Historically, a Tory[10] was a member of the English political party that opposed the exclusion of James, Duke of York from the royal succession (1679–80). Tory remained the label for subsequent major conservative interests until they gave birth to the Conservative Party in the 1830s.

The Conservative Party[5] is a a major British political party that emerged from the old Tory Party under Sir Robert Peel in the 1830s and 1840s. Since the Second World War, it has been in power 1951–64, 1970-74, and 1979–97. It governed in a coalition with the Liberal Democrats from 2010 until the general election of May 2015, in which it was returned with a majority.

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13a   Synthetic // hair worn by mother and daughter (3-4)

14a   A famous actor runs to take the lead /as/ religious follower (5)

"runs" = R (show explanation )

On cricket scorecards [not to mention baseball scoreboards], the abbreviation R[5] denotes run(s).

In cricket, a run[5] is a unit of scoring achieved by hitting the ball so that both batsmen are able to run between the wickets, or awarded in some other circumstances.

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Rasta[5] is an informal short form for Rastafarian[5], an adherent of Rastafarianism — a religious movement of Jamaican origin. Rastafarians believe that Emperor Haile Selassie of Ethiopia was the Messiah and that blacks are the chosen people and will eventually return to their African homeland. They have distinctive codes of behaviour and dress, including the wearing of dreadlocks and the smoking of cannabis, and they follow a diet that excludes pork, shellfish, and milk.

15a   Boundary // dispute -- back both sides to come first (8)

A hedgerow[5] is a rough or mixed hedge of wild shrubs and occasional trees, typically bordering a road or field.

18a   Fancy it, say, with her // neurotic disorder (8)

20a   Unable to sleep /needing/ a wash (5)

23a   Super oddly breaking laws -- // lies awkwardly (7)

25a   Study in bed, // covered in crumbs! (7)

In Britain, to read[5] means to study (an academic subject) at a university ⇒ (i) I’m reading English at Cambridge; (ii) he went to Manchester to read for a BA in Economics.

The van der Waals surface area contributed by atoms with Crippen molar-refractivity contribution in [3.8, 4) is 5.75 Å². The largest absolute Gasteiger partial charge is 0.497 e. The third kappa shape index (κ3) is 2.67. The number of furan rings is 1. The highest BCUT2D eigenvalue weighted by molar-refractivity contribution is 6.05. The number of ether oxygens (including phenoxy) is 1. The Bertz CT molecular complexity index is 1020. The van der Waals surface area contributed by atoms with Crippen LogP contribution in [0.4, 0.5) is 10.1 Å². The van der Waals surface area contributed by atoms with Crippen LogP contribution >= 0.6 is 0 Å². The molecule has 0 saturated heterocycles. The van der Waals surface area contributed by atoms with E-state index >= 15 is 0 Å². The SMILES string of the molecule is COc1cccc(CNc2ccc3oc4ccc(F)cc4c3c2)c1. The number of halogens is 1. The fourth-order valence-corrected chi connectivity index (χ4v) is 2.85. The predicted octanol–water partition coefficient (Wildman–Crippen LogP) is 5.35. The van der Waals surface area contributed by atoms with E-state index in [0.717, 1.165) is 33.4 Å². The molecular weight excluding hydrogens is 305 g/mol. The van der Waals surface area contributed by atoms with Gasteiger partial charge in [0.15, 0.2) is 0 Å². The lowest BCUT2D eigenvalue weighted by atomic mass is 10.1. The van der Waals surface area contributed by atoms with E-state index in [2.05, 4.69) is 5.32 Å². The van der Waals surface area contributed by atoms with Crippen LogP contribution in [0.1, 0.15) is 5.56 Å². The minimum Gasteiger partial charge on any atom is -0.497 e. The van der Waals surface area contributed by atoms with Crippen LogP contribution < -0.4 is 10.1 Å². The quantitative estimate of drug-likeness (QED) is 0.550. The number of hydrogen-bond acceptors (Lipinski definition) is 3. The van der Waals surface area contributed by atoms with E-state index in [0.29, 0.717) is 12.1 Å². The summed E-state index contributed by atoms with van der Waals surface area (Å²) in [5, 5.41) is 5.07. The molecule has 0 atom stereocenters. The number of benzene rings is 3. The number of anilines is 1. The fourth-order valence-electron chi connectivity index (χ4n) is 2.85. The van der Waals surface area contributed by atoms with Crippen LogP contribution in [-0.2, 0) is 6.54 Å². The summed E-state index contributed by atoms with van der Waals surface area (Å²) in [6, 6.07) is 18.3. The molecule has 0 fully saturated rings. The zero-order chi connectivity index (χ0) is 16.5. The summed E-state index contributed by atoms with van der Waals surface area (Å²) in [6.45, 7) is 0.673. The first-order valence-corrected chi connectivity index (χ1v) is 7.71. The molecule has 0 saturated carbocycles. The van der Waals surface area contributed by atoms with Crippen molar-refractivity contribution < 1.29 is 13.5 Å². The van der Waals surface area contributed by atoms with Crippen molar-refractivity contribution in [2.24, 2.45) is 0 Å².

26a   Picture // review printed within cover of issue (5)

27a   I need bill to be adjusted, /but it's/ fixed (9)

28a   First part of site /to be/ in leaf (4,4)

29a   Coming // a day before opening (6)


1d   Call for help interrupted by British politician/'s/ tale of woe (3,5)

"British" = B (show explanation )

Both B.[10] and Br.[10] are abbreviations for British.

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The politician who made excuses for his disloyalty in 12a now shows up with a tale of woe.

2d   People not satisfied /with/ answer given in dodgy sermon (7)

3d   Rave around sites for development /is/ unaffected (9)

5d   Never  // look for mourners here (4,2,4,4)

6d   Sketched // river during daybreak (5)

7d   A very old cheese and dill ordered for starters -- /and/ fruit (7)

8d   Lost title? Right // to have kittens (6)

I was not aware that litter[3] can be a verb meaning to give birth to a litter.

9d   Saucy embellishment /of/ haute couture? (6,8)

I think we can consider this to be a double definition in which the second definition is cryptic. Haute couture, a French term that has been adopted into English, means fashion design — in particular, high end fashion design or the business of dressing the rich and famous. Thus "haute couture" could conceivably be interpreted to be "French dressing".

16d   Screamed head off about tag /and/ put a coat on (9)

17d   Vagrant/'s/ gone round for policeman (8)

One would typically associate the word "round" with a medical context rather than law enforcement. In fact, we are looking for the term that is more usually applied to a policeman's tour of inspection.